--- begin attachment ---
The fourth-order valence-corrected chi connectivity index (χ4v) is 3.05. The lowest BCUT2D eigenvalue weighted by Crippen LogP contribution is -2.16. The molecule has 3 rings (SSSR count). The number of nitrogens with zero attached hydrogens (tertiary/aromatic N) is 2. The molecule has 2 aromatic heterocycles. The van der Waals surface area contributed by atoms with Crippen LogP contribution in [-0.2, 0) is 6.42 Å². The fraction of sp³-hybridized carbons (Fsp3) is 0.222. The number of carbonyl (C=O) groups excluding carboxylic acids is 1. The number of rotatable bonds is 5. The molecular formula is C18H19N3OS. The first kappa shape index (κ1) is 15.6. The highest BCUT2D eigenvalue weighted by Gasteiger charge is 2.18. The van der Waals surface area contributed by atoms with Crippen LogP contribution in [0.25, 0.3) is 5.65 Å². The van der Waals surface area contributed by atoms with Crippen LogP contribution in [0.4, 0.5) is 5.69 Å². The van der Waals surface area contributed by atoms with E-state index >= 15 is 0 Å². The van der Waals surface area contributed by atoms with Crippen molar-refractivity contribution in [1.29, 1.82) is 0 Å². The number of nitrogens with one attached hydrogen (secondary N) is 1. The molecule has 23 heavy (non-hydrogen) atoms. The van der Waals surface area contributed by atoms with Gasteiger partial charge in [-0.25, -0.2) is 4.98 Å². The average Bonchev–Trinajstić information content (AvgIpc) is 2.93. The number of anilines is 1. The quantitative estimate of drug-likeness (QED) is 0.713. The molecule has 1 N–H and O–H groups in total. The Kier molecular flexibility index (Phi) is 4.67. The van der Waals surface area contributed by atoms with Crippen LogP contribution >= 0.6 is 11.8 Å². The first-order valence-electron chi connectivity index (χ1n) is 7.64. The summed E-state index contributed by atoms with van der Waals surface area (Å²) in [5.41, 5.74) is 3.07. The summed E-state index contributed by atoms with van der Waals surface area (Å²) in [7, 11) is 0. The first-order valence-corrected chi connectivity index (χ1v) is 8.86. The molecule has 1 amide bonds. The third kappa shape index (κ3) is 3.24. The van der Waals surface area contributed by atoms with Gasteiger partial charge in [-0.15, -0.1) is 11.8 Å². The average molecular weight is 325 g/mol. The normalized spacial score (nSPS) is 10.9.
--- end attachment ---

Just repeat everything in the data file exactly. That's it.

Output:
The fourth-order valence-corrected chi connectivity index (χ4v) is 3.05. The lowest BCUT2D eigenvalue weighted by Crippen LogP contribution is -2.16. The molecule has 3 rings (SSSR count). The number of nitrogens with zero attached hydrogens (tertiary/aromatic N) is 2. The molecule has 2 aromatic heterocycles. The van der Waals surface area contributed by atoms with Crippen LogP contribution in [-0.2, 0) is 6.42 Å². The fraction of sp³-hybridized carbons (Fsp3) is 0.222. The number of carbonyl (C=O) groups excluding carboxylic acids is 1. The number of rotatable bonds is 5. The molecular formula is C18H19N3OS. The first kappa shape index (κ1) is 15.6. The highest BCUT2D eigenvalue weighted by Gasteiger charge is 2.18. The van der Waals surface area contributed by atoms with Crippen LogP contribution in [0.25, 0.3) is 5.65 Å². The van der Waals surface area contributed by atoms with Crippen LogP contribution in [0.4, 0.5) is 5.69 Å². The van der Waals surface area contributed by atoms with E-state index >= 15 is 0 Å². The van der Waals surface area contributed by atoms with Crippen molar-refractivity contribution in [1.29, 1.82) is 0 Å². The number of nitrogens with one attached hydrogen (secondary N) is 1. The molecule has 23 heavy (non-hydrogen) atoms. The van der Waals surface area contributed by atoms with Gasteiger partial charge in [-0.25, -0.2) is 4.98 Å². The average Bonchev–Trinajstić information content (AvgIpc) is 2.93. The number of anilines is 1. The quantitative estimate of drug-likeness (QED) is 0.713. The molecule has 1 N–H and O–H groups in total. The Kier molecular flexibility index (Phi) is 4.67. The van der Waals surface area contributed by atoms with Crippen LogP contribution >= 0.6 is 11.8 Å². The first-order valence-electron chi connectivity index (χ1n) is 7.64. The summed E-state index contributed by atoms with van der Waals surface area (Å²) in [5.41, 5.74) is 3.07. The summed E-state index contributed by atoms with van der Waals surface area (Å²) in [7, 11) is 0. The first-order valence-corrected chi connectivity index (χ1v) is 8.86. The molecule has 1 amide bonds. The third kappa shape index (κ3) is 3.24. The van der Waals surface area contributed by atoms with Gasteiger partial charge in [-0.15, -0.1) is 11.8 Å². The average molecular weight is 325 g/mol. The normalized spacial score (nSPS) is 10.9.